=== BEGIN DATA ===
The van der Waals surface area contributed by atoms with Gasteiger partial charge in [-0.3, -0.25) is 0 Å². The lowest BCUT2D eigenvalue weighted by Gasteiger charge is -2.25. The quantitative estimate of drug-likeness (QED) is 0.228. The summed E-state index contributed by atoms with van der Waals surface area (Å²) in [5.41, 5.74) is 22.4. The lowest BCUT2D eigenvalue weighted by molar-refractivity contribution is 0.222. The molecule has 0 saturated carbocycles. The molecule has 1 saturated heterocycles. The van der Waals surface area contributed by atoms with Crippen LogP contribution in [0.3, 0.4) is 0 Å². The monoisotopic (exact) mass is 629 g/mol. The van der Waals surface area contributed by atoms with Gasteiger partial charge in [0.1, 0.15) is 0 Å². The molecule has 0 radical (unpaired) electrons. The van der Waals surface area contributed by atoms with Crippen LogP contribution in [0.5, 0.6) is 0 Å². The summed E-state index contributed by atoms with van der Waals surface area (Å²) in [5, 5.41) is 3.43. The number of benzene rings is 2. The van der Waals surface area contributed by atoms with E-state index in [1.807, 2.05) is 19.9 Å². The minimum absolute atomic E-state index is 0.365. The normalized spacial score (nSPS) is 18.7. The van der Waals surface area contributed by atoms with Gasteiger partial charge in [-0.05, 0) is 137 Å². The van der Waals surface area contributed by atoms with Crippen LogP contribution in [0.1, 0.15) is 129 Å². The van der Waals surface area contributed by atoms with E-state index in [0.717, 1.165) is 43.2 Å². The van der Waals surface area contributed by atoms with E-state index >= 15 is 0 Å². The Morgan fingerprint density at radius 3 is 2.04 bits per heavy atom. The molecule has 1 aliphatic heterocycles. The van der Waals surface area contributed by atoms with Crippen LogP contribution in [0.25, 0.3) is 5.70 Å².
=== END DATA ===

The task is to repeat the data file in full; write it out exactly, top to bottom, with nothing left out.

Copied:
The van der Waals surface area contributed by atoms with Gasteiger partial charge in [-0.3, -0.25) is 0 Å². The lowest BCUT2D eigenvalue weighted by Gasteiger charge is -2.25. The quantitative estimate of drug-likeness (QED) is 0.228. The summed E-state index contributed by atoms with van der Waals surface area (Å²) in [5.41, 5.74) is 22.4. The lowest BCUT2D eigenvalue weighted by molar-refractivity contribution is 0.222. The molecule has 0 saturated carbocycles. The molecule has 1 saturated heterocycles. The van der Waals surface area contributed by atoms with Crippen LogP contribution in [0.3, 0.4) is 0 Å². The monoisotopic (exact) mass is 629 g/mol. The van der Waals surface area contributed by atoms with Gasteiger partial charge in [0.1, 0.15) is 0 Å². The molecule has 0 radical (unpaired) electrons. The van der Waals surface area contributed by atoms with Crippen LogP contribution in [0.5, 0.6) is 0 Å². The summed E-state index contributed by atoms with van der Waals surface area (Å²) in [5, 5.41) is 3.43. The number of benzene rings is 2. The van der Waals surface area contributed by atoms with E-state index in [1.807, 2.05) is 19.9 Å². The minimum absolute atomic E-state index is 0.365. The normalized spacial score (nSPS) is 18.7. The van der Waals surface area contributed by atoms with Gasteiger partial charge in [-0.05, 0) is 137 Å². The van der Waals surface area contributed by atoms with Crippen LogP contribution in [0.1, 0.15) is 129 Å². The van der Waals surface area contributed by atoms with E-state index in [0.717, 1.165) is 43.2 Å². The van der Waals surface area contributed by atoms with E-state index >= 15 is 0 Å². The Morgan fingerprint density at radius 3 is 2.04 bits per heavy atom. The molecule has 1 aliphatic heterocycles. The van der Waals surface area contributed by atoms with Crippen LogP contribution in [0.25, 0.3) is 5.70 Å².